Is India a power or an emerging economy? Given what’s at stake, it’s important for the world.
On November 8, the air quality in New Delhi India hit toxic rock bottom. The concentration of airborne particulate matter—an opaque brew including petrol and diesel exhaust, fumes from biomass burning, and windblown ash from crop fires to the city’s west—reached the point where the very act of breathing was as detrimental to a person’s health as smoking 50 cigarettes a day. The experience, and its immediate impact on the lives of New Delhi’s population, is documented in a blog post by the Kleinman Center’s Oscar Serpell, who recently returned from the city.
Urban Migration Drives Energy Demand
New Delhi’s extreme air pollution highlights the larger challenge that India faces in balancing environmental quality with the urgent need to lift hundreds of millions of its citizens from poverty. The country is in the midst of urbanization of breathtaking scale and speed. Some 200 million rural Indians will move to cities by 2030. By some estimates, India’s already sprawling built environment will triple in size to accommodate the new arrivals, who will demand more energy for transportation, appliances, and air conditioning.
Growth will further challenge local air quality, and increase the carbon emissions that are already contributing to record droughts that have made parts of India’s south “nearly uninhabitable.”
Yet, in the face of this dire environmental outlook, Radhika Khosla, a New Delhi native and recent visiting scholar to the Kleinman Center, sees the rare opportunity to substantially limit the future growth of India’s carbon footprint. Khosla, a fellow at the Center for Policy Research in New Delhi and a University of Chicago-trained geophysicist, is working to develop policies that balance India’s growing energy demand and its environmental impact.
“India has the highest risk of lock-in for any country right now,” Khosla says, referring to the fact that most decisions on India’s future urban form have yet to be made. The development choices India makes today will shape energy demand far into the future.
“I examine this in terms of the energy system and demand in 2030,” Khosla says. “We’re dealing with an emerging economy with lots of uncertainty, and what this uncertainty brings is an opportunity to make the energy future potentially manageable. The residential sector is growing very quickly, and a large part of the energy demand emanates from there.”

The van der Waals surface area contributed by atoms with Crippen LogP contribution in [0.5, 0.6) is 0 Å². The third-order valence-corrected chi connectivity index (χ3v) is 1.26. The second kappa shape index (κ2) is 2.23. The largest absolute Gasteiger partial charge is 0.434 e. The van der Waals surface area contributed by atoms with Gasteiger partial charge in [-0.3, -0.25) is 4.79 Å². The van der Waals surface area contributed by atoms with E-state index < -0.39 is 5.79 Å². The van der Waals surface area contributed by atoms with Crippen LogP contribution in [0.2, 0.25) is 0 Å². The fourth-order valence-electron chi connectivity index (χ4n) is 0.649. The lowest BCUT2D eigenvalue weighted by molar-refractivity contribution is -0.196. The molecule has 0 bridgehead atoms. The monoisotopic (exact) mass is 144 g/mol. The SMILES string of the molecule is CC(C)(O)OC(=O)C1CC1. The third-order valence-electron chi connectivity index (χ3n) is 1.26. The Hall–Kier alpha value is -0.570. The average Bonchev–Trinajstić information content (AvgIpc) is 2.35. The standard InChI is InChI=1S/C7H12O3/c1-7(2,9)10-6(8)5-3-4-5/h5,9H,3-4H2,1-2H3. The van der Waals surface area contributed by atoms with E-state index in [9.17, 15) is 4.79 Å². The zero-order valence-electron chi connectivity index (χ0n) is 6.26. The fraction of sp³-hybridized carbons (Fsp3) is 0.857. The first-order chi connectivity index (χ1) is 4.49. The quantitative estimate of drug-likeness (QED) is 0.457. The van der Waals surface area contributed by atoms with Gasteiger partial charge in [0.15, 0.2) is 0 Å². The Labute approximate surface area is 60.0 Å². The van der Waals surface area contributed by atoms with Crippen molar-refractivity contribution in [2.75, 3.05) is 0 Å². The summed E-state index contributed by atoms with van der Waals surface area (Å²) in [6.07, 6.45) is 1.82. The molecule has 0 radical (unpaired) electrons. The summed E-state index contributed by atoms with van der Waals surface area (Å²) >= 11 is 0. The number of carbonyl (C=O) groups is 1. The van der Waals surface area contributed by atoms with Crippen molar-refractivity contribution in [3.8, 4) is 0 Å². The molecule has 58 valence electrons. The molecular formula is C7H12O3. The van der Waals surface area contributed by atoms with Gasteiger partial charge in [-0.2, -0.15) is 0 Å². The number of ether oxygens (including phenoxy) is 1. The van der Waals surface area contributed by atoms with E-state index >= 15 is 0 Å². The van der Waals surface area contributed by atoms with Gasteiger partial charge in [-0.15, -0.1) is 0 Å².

“There are interventions to be made at the time of building construction,” she says. Policies governing building design and appliance efficiency can be set. Neighborhoods can be arranged to ease access to public transportation and minimize the need for cars.
India’s Outsized Carbon Challenge
Managing demand will be crucial given the reality of India’s reliance on coal to generate electricity, which is bound to continue for the foreseeable future. Per its Paris Climate Accord commitment, India aims to develop 175 gigawatts of renewable energy by the year 2022. If India reaches this goal, it will have displaced just 5% of its total greenhouse gas emissions— equivalent to the same order of magnitude as South Africa’s entire pledged 2030 emissions—attesting to the enormity of the climate challenge the country faces.
Yet Khosla argues that efforts to paint India as a climate bogeyman are ill-directed.
“The changes going on in India need to be juxtaposed with the fact that this is a really poor country. India’s GDP per capita is much closer to that of Bangladesh, but in terms of total carbon emissions it ranks with Germany, the U.S., and China,” she says. She notes that India’s per-capita carbon emissions will be far below those of the West, even in 2030.
“That’s the dilemma—is India a power or an emerging economy? Given what’s at stake, it’s important for the world.”
An Interdisciplinary Approach to Battling Climate Change
Khosla is attracted to complex problems that require interdisciplinary solutions. “To solve the problems of energy and climate change, an understanding of qualitative and quantitative issues is essential,” she says.
She earned an undergraduate and master’s degree in atmospheric sciences from the University of Oxford. Her next move took her to the University of Chicago to earn a doctorate in geophysical sciences, where she had the opportunity to engage her interest in bridging science and policy. In the years following graduation Khosla worked at the Natural Resources Defense Council in New York, to understand the policy implications of earth sciences. “I knew the science, but not how decisions get made and implemented.”
Her next professional move was to New Delhi’s Center for Policy Research. “I found my sweet spot there—academic research with a deep policy focus,” she says. “The independence of research is very valuable, which is why I like working in an academic setting.”
Resource Constraints Limit Climate Action
Khosla is careful to frame India’s efforts to fight local air pollution and climate change against the country’s formidable constraints, ranging from limited finances to invest in clean energy technology to a “system of environmental laws and enforcement of laws that are much weaker than ideal.”
Another challenge is the fact that climate change is not the first priority for much of India’s urban population. “Electricity, crime, health care, and local air pollution are the things that are mobilizing local politics.”
Nevertheless, climate concerns are rising, as is the awareness that other development priorities are closely related. “Officials go to local meetings on climate change, and the focus turns very quickly to its linkages to more local environmental, development and health issues.”
Khosla talks in depth about India’s dual challenges of development and climate in her interview on the Kleinman Center’s Energy Policy Now podcast.